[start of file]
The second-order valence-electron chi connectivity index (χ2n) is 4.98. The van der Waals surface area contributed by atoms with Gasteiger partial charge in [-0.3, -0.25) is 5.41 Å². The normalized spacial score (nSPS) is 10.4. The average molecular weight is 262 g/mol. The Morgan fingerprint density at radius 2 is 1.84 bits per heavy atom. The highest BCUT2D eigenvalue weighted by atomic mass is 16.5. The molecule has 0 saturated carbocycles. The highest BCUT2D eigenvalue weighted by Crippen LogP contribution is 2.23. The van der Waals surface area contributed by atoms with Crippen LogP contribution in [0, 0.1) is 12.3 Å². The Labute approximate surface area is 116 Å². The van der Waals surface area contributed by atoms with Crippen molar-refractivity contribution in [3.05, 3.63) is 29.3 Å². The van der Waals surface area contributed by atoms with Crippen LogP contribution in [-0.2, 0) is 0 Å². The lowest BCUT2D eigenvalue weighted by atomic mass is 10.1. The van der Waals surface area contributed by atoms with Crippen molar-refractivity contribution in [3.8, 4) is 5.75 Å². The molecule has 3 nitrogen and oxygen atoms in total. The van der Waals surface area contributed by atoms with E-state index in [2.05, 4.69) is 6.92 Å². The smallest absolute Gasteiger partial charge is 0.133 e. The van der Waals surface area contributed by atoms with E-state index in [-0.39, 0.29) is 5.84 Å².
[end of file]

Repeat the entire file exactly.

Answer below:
The second-order valence-electron chi connectivity index (χ2n) is 4.98. The van der Waals surface area contributed by atoms with Gasteiger partial charge in [-0.3, -0.25) is 5.41 Å². The normalized spacial score (nSPS) is 10.4. The average molecular weight is 262 g/mol. The Morgan fingerprint density at radius 2 is 1.84 bits per heavy atom. The highest BCUT2D eigenvalue weighted by atomic mass is 16.5. The molecule has 0 saturated carbocycles. The highest BCUT2D eigenvalue weighted by Crippen LogP contribution is 2.23. The van der Waals surface area contributed by atoms with Crippen LogP contribution in [0, 0.1) is 12.3 Å². The Labute approximate surface area is 116 Å². The van der Waals surface area contributed by atoms with Crippen molar-refractivity contribution in [3.05, 3.63) is 29.3 Å². The van der Waals surface area contributed by atoms with Crippen LogP contribution in [-0.2, 0) is 0 Å². The lowest BCUT2D eigenvalue weighted by atomic mass is 10.1. The van der Waals surface area contributed by atoms with Crippen molar-refractivity contribution in [3.8, 4) is 5.75 Å². The molecule has 3 nitrogen and oxygen atoms in total. The van der Waals surface area contributed by atoms with E-state index in [2.05, 4.69) is 6.92 Å². The smallest absolute Gasteiger partial charge is 0.133 e. The van der Waals surface area contributed by atoms with E-state index in [-0.39, 0.29) is 5.84 Å².